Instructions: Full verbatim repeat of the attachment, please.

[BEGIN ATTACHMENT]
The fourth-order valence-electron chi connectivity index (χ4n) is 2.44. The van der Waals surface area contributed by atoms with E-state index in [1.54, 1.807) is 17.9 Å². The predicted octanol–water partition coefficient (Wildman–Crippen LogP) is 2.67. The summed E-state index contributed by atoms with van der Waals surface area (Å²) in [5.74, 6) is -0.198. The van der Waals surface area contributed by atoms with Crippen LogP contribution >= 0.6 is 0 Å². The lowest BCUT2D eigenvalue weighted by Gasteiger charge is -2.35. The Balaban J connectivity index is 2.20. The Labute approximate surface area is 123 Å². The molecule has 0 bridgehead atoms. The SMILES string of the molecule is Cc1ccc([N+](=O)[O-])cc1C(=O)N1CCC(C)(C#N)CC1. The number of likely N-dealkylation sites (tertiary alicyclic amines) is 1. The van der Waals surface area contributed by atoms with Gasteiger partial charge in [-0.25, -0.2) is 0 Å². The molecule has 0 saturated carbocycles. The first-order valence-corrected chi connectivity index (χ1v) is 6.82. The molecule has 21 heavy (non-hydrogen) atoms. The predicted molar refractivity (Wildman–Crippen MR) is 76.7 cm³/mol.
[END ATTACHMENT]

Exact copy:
The fourth-order valence-electron chi connectivity index (χ4n) is 2.44. The van der Waals surface area contributed by atoms with E-state index in [1.54, 1.807) is 17.9 Å². The predicted octanol–water partition coefficient (Wildman–Crippen LogP) is 2.67. The summed E-state index contributed by atoms with van der Waals surface area (Å²) in [5.74, 6) is -0.198. The van der Waals surface area contributed by atoms with Crippen LogP contribution >= 0.6 is 0 Å². The lowest BCUT2D eigenvalue weighted by Gasteiger charge is -2.35. The Balaban J connectivity index is 2.20. The Labute approximate surface area is 123 Å². The molecule has 0 bridgehead atoms. The SMILES string of the molecule is Cc1ccc([N+](=O)[O-])cc1C(=O)N1CCC(C)(C#N)CC1. The number of likely N-dealkylation sites (tertiary alicyclic amines) is 1. The van der Waals surface area contributed by atoms with Gasteiger partial charge in [-0.25, -0.2) is 0 Å². The molecule has 0 saturated carbocycles. The first-order valence-corrected chi connectivity index (χ1v) is 6.82. The molecule has 21 heavy (non-hydrogen) atoms. The predicted molar refractivity (Wildman–Crippen MR) is 76.7 cm³/mol.